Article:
Florida League of Cities blasts vacation rentals preemption bill — FLC said the House Regulatory Reform Subcommittee made an “unfortunate decision” when it advanced a bill (HB 219) that would put the state in charge of regulating vacation rentals. In addition to home rule concerns, FLC said the bill “doesn’t protect tenants from unsafe units or those who live next door to dangerous rentals.” It also said DBPR “doesn’t have the resources” to regulate the industry effectively. “Florida’s cities have shown the ability to appropriately manage short-term rentals based on the unique needs of their communities and protect residents’ property rights from out-of-state, unrestricted corporations,” the League said.
— LOBBYING REGS —
New and renewed lobbying registrations:
Joshua Aubuchon, Delegal Aubuchon Consulting: South Florida EMT Associates
Matt Bryan, David Daniel, Thomas Griffin, Jeff Hartley, Lisa Hurley, Teye Reeves, Smith Bryan & Myers: Internet Association
Chip Case, Jefferson Monroe Consulting: Beauty and Health Institute
Roy Clark: Department of Veterans’ Affairs
Ida Eskamani, Florida Rising: Florida Immigrant Coalition
Susan Goldstein, Doug Holder, The Legis Group: ARC Broward
Mike Grissom, Mark Kruse, Buchanan Ingersoll & Rooney: Vertex Pharmaceuticals Incorporated
Paul Hawkes: Study Edge
Thomas Hobbs, Evan Power, Ramba Consulting Group: Florida Supervisors of Elections, Powerhouse Gaming
Andrew Ketchel, Capital City Consulting: Florida Vacation Rental Management Association
James McFaddin, Seth McKeel, The Southern Group: Ambrosia Treatment Centers, Basik Trading
Drew Medcalf, Florida Association of State Troopers
Gregg Morton: Public Employees Relations Commission
Donald Ray, Donald G. Ray & Associates: Florida Monument Builders Association
Jeff Sharkey, Taylor Patrick Biehl, Capitol Alliance Group: The Boring Company
Joelle Tierney: Neurocrine Biosciences
Antonio Verdugo, Winning Strategies: Miami DMV
— STATEWIDE —
Spotted — CFO Patronis on FOX & Friends talking about Disney possibly shifting some jobs from California to Florida. “Florida is for winners. Bob Chapek should do the exact same thing Tom Brady did and move to the State of Florida,” Patronis said Wednesday morning. “ … Disney already has a proven track record here. We just like to allow them to grow and expand their business.”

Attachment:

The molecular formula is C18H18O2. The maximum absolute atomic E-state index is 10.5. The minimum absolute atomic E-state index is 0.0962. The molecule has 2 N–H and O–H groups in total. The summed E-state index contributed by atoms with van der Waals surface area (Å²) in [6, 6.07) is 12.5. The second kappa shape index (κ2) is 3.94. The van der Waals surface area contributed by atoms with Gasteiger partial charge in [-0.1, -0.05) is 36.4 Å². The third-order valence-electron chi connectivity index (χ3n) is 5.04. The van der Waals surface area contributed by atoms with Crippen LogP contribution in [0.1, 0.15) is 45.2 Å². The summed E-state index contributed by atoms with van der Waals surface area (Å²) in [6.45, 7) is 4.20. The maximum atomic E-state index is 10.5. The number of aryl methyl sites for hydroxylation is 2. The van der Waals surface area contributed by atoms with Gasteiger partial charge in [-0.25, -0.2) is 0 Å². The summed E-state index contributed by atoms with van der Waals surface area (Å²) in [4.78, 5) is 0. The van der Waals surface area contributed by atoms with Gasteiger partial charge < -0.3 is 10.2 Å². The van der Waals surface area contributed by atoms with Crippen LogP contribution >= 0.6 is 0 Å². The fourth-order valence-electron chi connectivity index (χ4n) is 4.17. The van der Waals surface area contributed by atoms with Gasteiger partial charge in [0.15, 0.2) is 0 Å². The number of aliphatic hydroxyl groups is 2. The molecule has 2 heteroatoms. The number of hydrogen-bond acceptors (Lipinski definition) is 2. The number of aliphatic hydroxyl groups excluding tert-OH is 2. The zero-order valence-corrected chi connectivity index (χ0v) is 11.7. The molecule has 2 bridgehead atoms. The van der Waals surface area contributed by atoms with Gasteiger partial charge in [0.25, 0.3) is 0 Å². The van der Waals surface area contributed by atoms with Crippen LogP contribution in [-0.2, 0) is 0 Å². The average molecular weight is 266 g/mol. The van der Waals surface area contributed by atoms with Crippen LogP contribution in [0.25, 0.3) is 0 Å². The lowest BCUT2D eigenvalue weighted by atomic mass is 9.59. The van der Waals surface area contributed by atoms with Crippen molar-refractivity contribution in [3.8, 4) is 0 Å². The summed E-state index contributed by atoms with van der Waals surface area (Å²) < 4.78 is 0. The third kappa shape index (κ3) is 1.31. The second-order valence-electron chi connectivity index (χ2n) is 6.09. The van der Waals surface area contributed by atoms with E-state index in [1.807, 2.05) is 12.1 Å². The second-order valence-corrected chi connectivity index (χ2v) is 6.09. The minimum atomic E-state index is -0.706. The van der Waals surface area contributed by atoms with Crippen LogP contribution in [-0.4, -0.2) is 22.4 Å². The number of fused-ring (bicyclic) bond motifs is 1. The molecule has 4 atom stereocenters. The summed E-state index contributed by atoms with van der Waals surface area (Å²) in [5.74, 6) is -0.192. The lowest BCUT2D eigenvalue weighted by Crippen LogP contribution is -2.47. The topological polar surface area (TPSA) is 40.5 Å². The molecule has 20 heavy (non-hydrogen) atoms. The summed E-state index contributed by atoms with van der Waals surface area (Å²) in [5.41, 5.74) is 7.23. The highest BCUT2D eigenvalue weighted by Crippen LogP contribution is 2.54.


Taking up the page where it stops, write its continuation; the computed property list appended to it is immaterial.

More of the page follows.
“Questions raised on federal school money” via Ryan Dailey of News Service of Florida — About $693.2 million in funding for Florida’s public schools was received by the state through the first round of the federal CARES Act. Only about 40%, or $277.2 million, of that money had been disbursed to districts as of Friday. House PreK-12 Appropriations Subcommittee Chair Randy Fine questioned Department of Education Chief of Staff Alex Kelly about how what Fine called “an avalanche of funding” from the federal government is being spent. “The federal money was supposed to address expenses that we only have as a result of COVID,” Fine said. “What do these actually have to do with responding to COVID, as opposed to things that you might ask us to fund through our regular budgetary process?”
“Environmental chief defends Florida Forever funding” via Jim Turner of News Service of Florida — During a meeting of the House Agriculture & Natural Resources Appropriations Subcommittee, DEP Secretary Noah Valenstein defended Gov. Ron DeSantis for not asking to issue bonds for the Florida Forever land conservation program, as the financing method has been proposed to cover Everglades work and a new program to fight rising sea levels. “We believe $50 million will allow us to continue a robust land-acquisition program,” Valenstein said. After the meeting, Valenstein said the Governor has “repeatedly had us bring forward amazing projects to the Cabinet. He voted for those projects and expects us to continue to bring amazing projects.” DeSantis and the Cabinet must sign off on land purchases.
—“‘Roadmap to sustainability’: DEP Secretary talks up Everglades restoration efforts” via Ryan Nicol of Florida Politics
“Working families caught between economic crisis and pandemic” via Laura Cassels of Florida Phoenix — The least-fortunate of Florida’s working families are in trouble, in ways that Florida lawmakers have never faced before. Few could have imagined the coronavirus pandemic would persist for over a year, with hundreds of thousands of Floridians still, or again, unemployed and struggling. Hundreds of thousands are at risk of being disconnected from utilities and/or evicted from their homes for inability to pay, while Unemployment Insurance benefits ebb and flow unpredictably. Unlike the Great Recession of 2008, which snuffed out wealth and jobs when financial markets collapsed, the calamities of 2020-21 cannot be overcome with austerity measures, stimulus programs, and perseverance.